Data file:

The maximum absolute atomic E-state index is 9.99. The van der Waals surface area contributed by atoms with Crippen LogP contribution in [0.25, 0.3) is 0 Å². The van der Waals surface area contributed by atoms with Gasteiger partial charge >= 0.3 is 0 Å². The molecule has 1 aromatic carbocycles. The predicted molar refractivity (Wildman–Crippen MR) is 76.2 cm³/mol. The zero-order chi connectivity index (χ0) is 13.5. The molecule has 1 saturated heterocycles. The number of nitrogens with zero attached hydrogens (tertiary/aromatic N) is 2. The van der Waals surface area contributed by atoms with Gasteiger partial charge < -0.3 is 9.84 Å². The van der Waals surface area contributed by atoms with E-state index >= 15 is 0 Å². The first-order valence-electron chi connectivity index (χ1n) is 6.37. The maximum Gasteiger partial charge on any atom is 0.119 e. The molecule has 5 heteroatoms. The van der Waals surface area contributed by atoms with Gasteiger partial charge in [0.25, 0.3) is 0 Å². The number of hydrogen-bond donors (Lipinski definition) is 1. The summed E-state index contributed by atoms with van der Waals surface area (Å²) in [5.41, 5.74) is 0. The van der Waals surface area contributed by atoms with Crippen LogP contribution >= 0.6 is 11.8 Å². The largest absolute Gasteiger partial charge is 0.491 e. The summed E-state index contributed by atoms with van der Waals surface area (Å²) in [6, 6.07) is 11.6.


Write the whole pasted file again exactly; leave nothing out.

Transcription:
The maximum absolute atomic E-state index is 9.99. The van der Waals surface area contributed by atoms with Crippen LogP contribution in [0.25, 0.3) is 0 Å². The van der Waals surface area contributed by atoms with Gasteiger partial charge >= 0.3 is 0 Å². The molecule has 1 aromatic carbocycles. The predicted molar refractivity (Wildman–Crippen MR) is 76.2 cm³/mol. The zero-order chi connectivity index (χ0) is 13.5. The molecule has 1 saturated heterocycles. The number of nitrogens with zero attached hydrogens (tertiary/aromatic N) is 2. The van der Waals surface area contributed by atoms with Gasteiger partial charge < -0.3 is 9.84 Å². The van der Waals surface area contributed by atoms with E-state index >= 15 is 0 Å². The first-order valence-electron chi connectivity index (χ1n) is 6.37. The maximum Gasteiger partial charge on any atom is 0.119 e. The molecule has 5 heteroatoms. The van der Waals surface area contributed by atoms with Gasteiger partial charge in [0.25, 0.3) is 0 Å². The number of hydrogen-bond donors (Lipinski definition) is 1. The summed E-state index contributed by atoms with van der Waals surface area (Å²) in [5.41, 5.74) is 0. The van der Waals surface area contributed by atoms with Crippen LogP contribution >= 0.6 is 11.8 Å². The largest absolute Gasteiger partial charge is 0.491 e. The summed E-state index contributed by atoms with van der Waals surface area (Å²) in [6, 6.07) is 11.6.